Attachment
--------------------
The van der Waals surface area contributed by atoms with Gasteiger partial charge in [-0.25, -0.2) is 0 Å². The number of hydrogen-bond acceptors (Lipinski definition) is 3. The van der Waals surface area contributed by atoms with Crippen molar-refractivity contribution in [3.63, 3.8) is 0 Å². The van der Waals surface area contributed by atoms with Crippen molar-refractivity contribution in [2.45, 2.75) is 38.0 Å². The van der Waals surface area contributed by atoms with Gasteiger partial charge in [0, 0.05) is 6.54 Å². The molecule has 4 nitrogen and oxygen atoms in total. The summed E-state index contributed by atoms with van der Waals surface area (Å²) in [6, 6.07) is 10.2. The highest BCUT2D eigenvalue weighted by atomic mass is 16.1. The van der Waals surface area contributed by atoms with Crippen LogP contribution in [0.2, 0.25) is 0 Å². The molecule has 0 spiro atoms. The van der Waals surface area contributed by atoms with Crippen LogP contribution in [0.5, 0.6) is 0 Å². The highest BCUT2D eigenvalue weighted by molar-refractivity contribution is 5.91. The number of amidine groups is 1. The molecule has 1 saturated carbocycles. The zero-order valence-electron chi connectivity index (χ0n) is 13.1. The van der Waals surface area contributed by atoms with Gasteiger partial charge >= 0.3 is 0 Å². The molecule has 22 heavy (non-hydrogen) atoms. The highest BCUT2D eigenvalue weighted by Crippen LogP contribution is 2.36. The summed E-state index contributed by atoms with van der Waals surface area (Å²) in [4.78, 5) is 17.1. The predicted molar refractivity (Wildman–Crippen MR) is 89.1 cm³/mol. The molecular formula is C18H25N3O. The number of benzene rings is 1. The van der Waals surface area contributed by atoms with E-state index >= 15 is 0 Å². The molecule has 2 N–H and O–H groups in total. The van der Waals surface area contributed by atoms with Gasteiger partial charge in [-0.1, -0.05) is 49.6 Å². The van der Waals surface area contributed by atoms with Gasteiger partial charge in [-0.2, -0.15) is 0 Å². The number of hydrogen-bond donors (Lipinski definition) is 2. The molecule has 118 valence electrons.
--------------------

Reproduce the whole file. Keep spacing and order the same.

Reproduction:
The van der Waals surface area contributed by atoms with Gasteiger partial charge in [-0.25, -0.2) is 0 Å². The number of hydrogen-bond acceptors (Lipinski definition) is 3. The van der Waals surface area contributed by atoms with Crippen molar-refractivity contribution in [3.63, 3.8) is 0 Å². The van der Waals surface area contributed by atoms with Crippen molar-refractivity contribution in [2.45, 2.75) is 38.0 Å². The van der Waals surface area contributed by atoms with Gasteiger partial charge in [0, 0.05) is 6.54 Å². The molecule has 4 nitrogen and oxygen atoms in total. The summed E-state index contributed by atoms with van der Waals surface area (Å²) in [6, 6.07) is 10.2. The highest BCUT2D eigenvalue weighted by atomic mass is 16.1. The van der Waals surface area contributed by atoms with Crippen LogP contribution in [0.2, 0.25) is 0 Å². The molecule has 0 spiro atoms. The van der Waals surface area contributed by atoms with Crippen LogP contribution in [0.5, 0.6) is 0 Å². The highest BCUT2D eigenvalue weighted by molar-refractivity contribution is 5.91. The number of amidine groups is 1. The molecule has 1 saturated carbocycles. The zero-order valence-electron chi connectivity index (χ0n) is 13.1. The van der Waals surface area contributed by atoms with Gasteiger partial charge >= 0.3 is 0 Å². The molecule has 22 heavy (non-hydrogen) atoms. The highest BCUT2D eigenvalue weighted by Crippen LogP contribution is 2.36. The summed E-state index contributed by atoms with van der Waals surface area (Å²) in [4.78, 5) is 17.1. The predicted molar refractivity (Wildman–Crippen MR) is 89.1 cm³/mol. The molecular formula is C18H25N3O. The number of benzene rings is 1. The van der Waals surface area contributed by atoms with E-state index >= 15 is 0 Å². The molecule has 2 N–H and O–H groups in total. The van der Waals surface area contributed by atoms with Gasteiger partial charge in [-0.1, -0.05) is 49.6 Å². The van der Waals surface area contributed by atoms with Gasteiger partial charge in [-0.2, -0.15) is 0 Å². The number of hydrogen-bond donors (Lipinski definition) is 2. The molecule has 118 valence electrons.